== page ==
Home > Living > Wellness > The Zoom VaporFly Elite Flyprint is Nike’s first and fastest 3D-printed sneaker ever
The Zoom VaporFly Elite Flyprint is Nike’s first and fastest 3D-printed sneaker ever

The year is 2018, and printers are no longer machines exclusively reserved for bringing your documents to life. The two-dimensional affair has now evolved to three, and they’re now making far more important things, like artificial bones, entire homes, and your next pair of Nike runners.

The Nike Zoom Vaporfly Elite Flyprint shoe is the first to utilise Nike’s new 3D printing technology.

Shortly after setting the sneaker scene abuzz with the self-lacing HyperAdapt 1.0, the R&D team at Nike has unveiled another kicker: The Nike Flyprint. It’s the first to incorporate a 3D-printed textile upper in athletic footwear, with the promise of providing precision-tuned performance.

The result is the fastest ever shoe by the Swoosh — it was, after all, created in collaboration with Eliud Kipchoge, the Kenyan marathoner who famously ran the fastest marathon ever in Berlin last year, and also a gold medallist at the 2016 Olympics marathon.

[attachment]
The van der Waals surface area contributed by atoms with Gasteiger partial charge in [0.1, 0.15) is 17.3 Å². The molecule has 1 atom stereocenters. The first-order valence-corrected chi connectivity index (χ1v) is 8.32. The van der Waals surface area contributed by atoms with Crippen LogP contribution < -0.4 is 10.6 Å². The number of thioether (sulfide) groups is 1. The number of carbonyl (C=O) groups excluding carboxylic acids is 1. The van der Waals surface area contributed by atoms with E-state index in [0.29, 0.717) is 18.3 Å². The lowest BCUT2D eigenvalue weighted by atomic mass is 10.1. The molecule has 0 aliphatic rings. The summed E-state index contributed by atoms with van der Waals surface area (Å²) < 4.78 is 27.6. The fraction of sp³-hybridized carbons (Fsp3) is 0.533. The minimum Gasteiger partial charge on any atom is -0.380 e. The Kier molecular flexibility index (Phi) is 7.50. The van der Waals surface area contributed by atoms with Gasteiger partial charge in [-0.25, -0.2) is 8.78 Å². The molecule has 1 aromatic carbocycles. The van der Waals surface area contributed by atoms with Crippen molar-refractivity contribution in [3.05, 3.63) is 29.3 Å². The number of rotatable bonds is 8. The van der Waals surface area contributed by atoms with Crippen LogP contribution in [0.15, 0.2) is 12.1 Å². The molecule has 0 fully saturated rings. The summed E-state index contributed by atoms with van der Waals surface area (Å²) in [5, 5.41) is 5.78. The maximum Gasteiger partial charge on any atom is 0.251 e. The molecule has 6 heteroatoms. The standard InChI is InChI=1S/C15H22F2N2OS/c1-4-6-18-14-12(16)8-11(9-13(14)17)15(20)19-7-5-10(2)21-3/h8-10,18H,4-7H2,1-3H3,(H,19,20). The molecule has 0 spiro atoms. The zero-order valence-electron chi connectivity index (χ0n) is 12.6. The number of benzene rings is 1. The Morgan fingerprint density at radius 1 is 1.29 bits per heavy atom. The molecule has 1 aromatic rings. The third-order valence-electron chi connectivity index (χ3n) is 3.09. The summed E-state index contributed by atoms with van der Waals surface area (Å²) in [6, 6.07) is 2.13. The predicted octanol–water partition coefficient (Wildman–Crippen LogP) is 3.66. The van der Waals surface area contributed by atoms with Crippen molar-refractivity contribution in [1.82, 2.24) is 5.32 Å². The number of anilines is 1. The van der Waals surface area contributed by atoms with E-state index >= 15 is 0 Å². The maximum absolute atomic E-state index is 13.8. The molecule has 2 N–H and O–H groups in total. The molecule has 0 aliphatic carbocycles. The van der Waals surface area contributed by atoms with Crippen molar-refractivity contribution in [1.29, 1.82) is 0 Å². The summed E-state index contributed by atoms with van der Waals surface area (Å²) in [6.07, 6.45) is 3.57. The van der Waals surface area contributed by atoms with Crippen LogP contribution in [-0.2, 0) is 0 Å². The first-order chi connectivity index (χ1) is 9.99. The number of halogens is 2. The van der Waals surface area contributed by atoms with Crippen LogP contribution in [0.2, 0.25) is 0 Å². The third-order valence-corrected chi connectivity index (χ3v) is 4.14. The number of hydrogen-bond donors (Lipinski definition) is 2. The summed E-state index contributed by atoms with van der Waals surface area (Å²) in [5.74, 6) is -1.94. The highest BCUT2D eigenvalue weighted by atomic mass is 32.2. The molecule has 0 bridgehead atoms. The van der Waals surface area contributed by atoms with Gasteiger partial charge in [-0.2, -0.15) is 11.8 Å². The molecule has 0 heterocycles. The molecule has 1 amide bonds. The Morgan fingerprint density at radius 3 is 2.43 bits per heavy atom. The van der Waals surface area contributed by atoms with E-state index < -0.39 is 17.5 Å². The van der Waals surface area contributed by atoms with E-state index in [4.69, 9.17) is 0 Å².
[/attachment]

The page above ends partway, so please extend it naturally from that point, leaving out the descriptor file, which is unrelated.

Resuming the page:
The Flyprint technology makes it incredibly easy and quick to customise a pair of running shoes.

More than just a pretty face, the core of Nike’s Flyprint 3D tech is its ability and efficiency to be made customisable to any athlete’s feet. This means that your individual data can be translated into the most optimum textile geometry. A prototype can also be made 16 times faster than conventional methods. Nike managed to conceptualise, make, and send Kipchoge his new kicks in nine days, most of which was spent on shipping them to Kenya.

Flyprint is also lighter and more breathable than regular Flyknit, the sock-like fabric that subsequently triggered a phenomenon in knitted shoes.

Nike aims to revolutionise the way performance footwear is made with its new technology.

Fundamentally, the Flyprint uppers are made using solid deposit modelling (SDM), where a TPU filament (extremely flexible type of plastic) is unwound from a coil, melted and laid down in layers into an outline. Just imagine a baker delicately applying fancy frosting to a cake.

Kipchoge won the London Marathon with his new high-tech kicks.

Driven by his feedback following the Berlin Marathon, Kipchoge put Nike’s 3D printed tech to the test at the London Marathon (which he won) with the Nike Zoom Vaporfly Elite Flyprint shoe. Though created specially for him, Nike has made the shoes available in limited quantities in London through the Nike App. We reckon those are destined to be a collector’s dream. 


(All images: Nike)

Shatricia Nair
Managing Editor
Shatricia Nair is a motoring, watches, and wellness writer who is perpetually knee-deep in the world of V8s, tourbillons, and the latest fitness trends. She is fuelled by peanut butter and three cups of coffee a day.
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